Can A Holding Company Be An LLC?
When creating a new business, there are a lot of decisions to make. One option that may be unfamiliar to some is the use of an LLC as a holding company. In this post, we’ll break down what exactly a holding company is and what benefits an LLC can offer in that role. We’ll also explore some of the potential drawbacks to using an LLC as a holding company. By the end of this post, you’ll have all the information you need to make an informed decision about whether or not using an LLC as a holding company is right for your business.
What is a holding company?
A holding company (also referred to as investment holding companies, real estate holding companies operating companies, etc.) is a type of business entity that exists for the purpose of owning and managing other companies or assets. Holding companies can be set up for a variety of reasons, including holding assets such as intellectual property or property, managing risk, and providing a source of financing for subsidiary companies.
How is a holding company used?
Holding companies can be used to protect valuable assets, such as patents or trademarks or to separate divisions in preparation for a sale.
In some cases, a holding company will be used to protect intellectual property.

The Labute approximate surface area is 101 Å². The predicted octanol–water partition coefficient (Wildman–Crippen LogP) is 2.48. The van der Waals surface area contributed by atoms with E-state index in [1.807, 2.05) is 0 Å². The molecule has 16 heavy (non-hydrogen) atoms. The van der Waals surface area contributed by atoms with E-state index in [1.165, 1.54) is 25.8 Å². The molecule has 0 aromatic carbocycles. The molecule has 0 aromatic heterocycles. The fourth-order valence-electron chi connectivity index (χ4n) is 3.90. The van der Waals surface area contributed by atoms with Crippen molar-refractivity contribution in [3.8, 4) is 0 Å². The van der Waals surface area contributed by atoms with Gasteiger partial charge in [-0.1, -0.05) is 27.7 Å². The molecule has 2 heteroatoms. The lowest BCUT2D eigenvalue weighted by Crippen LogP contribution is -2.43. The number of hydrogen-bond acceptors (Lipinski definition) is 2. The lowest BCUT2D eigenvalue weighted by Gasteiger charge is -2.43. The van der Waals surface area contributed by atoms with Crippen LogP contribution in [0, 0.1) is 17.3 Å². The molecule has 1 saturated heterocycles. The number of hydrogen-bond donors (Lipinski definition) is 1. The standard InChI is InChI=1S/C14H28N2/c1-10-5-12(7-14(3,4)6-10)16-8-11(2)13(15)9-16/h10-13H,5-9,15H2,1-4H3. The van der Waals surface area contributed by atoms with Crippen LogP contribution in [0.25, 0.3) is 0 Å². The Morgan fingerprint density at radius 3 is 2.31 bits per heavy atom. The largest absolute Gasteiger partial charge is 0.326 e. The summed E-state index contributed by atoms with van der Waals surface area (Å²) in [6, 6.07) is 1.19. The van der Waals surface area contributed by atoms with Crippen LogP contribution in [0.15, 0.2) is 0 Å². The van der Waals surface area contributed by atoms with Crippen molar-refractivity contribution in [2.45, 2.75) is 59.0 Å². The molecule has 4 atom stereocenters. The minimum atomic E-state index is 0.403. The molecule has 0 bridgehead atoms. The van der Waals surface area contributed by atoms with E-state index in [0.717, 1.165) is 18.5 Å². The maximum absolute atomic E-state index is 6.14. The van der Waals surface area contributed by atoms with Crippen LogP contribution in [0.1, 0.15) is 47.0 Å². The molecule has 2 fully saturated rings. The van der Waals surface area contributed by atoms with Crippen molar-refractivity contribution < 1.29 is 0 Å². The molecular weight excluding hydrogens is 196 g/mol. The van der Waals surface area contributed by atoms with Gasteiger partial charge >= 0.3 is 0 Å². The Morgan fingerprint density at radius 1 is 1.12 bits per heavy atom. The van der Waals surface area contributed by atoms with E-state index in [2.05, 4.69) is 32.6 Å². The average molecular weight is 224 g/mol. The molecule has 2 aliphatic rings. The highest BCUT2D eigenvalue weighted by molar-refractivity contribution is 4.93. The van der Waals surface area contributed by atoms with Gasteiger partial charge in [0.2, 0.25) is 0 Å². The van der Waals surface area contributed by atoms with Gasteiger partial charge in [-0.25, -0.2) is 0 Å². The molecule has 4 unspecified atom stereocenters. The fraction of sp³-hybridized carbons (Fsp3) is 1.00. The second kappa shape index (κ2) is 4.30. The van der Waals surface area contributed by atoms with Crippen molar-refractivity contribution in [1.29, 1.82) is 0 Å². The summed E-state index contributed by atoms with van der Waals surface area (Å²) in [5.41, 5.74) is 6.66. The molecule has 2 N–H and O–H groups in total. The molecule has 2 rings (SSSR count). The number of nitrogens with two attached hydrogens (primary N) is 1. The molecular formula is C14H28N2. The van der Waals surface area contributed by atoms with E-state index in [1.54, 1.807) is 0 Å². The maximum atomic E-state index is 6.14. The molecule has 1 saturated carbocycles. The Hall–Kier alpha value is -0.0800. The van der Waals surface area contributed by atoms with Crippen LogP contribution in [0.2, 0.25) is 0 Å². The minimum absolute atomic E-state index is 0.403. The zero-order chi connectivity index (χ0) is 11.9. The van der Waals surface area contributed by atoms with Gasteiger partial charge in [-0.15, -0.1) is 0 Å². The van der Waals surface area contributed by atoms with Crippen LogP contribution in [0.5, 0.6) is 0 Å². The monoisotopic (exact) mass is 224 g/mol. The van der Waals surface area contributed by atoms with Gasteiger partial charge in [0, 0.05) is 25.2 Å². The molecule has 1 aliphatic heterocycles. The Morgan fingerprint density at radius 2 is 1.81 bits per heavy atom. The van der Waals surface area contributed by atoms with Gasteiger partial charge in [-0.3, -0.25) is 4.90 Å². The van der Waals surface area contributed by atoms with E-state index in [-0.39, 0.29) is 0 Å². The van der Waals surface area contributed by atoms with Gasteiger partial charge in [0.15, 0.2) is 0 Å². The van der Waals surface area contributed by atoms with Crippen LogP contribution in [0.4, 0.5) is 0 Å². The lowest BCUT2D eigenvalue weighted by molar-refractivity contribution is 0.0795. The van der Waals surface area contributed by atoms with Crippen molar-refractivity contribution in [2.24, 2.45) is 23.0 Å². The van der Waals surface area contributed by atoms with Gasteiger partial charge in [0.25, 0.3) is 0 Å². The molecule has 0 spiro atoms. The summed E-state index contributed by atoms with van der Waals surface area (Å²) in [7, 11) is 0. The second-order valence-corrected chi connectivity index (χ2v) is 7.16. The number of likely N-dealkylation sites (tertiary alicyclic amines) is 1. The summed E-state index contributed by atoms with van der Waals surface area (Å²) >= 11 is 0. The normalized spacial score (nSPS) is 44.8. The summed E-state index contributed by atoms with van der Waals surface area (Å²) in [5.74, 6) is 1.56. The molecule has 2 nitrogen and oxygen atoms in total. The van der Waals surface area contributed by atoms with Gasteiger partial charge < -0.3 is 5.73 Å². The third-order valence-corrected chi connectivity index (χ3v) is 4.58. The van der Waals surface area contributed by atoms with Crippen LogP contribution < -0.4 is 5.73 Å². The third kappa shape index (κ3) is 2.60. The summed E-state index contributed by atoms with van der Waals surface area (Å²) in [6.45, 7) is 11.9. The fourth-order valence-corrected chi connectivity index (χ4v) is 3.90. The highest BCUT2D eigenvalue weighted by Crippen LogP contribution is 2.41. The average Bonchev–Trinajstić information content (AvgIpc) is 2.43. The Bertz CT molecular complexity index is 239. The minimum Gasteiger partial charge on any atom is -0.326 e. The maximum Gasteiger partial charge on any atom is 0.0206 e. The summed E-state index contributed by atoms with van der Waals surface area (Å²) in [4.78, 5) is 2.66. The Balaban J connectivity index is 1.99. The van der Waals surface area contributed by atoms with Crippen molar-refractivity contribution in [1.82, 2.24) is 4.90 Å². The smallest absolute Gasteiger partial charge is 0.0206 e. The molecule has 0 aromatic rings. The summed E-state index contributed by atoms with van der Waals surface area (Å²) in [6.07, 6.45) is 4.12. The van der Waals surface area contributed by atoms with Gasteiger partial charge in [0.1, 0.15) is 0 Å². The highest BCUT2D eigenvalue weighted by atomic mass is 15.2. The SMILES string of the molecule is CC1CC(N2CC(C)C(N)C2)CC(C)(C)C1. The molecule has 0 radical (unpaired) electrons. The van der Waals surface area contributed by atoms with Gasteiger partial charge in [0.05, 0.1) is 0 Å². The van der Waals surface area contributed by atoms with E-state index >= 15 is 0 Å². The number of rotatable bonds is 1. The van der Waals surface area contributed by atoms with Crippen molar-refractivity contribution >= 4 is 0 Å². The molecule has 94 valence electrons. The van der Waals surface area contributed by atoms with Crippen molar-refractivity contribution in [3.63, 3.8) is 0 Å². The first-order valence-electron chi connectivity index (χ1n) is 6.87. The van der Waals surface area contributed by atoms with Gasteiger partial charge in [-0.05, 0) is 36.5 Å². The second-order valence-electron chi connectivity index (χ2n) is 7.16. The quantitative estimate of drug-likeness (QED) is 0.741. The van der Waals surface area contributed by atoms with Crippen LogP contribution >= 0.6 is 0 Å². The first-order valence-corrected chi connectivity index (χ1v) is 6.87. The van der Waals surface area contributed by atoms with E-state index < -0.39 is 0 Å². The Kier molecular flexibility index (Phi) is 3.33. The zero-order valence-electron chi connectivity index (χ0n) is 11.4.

In other cases, a holding company may be formed to make it easier to sell off a particular division.
What are the advantages of a holding company?
Holding companies have a number of advantages, such as being able to offer specific benefits depending on your financial goals and business type. Here are three key takeaways.
Liability Protection – One of the main advantages of using an LLC as a holding company is the asset protection it can offer. By having the holding company own the assets, rather than the parent company, you can create a barrier between your personal assets and business liability. This is especially important if your business owns high-value assets or is at risk for lawsuits.
Asset Protection – A holding company can be used to protect valuable assets such as intellectual property. For example, if a business owns patents or trademarks, it can create a holding company to own and manage those assets. This can provide some protection from creditors in the event that the main business is sued or to protect against a hostile takeover. Often the parent company will pay the holding company a royalty fee for the use of the intellectual property which may offer tax benefits.
Lower cost of debt – A holding company can be useful if the main company wants to acquire smaller competitors or companies in a different industry. This way, the holding company can expand its borrowing capacity in addition to not competing against any borrowing restrictions the parent company may have.
Ownership flexibility – Another advantage of using an LLC as a holding company is the flexibility it offers in terms of ownership. For example, if you want to bring in investors or partners, you can do so without having to give them a stake in the parent company. This can be a way to raise capital without giving up control of the entire business.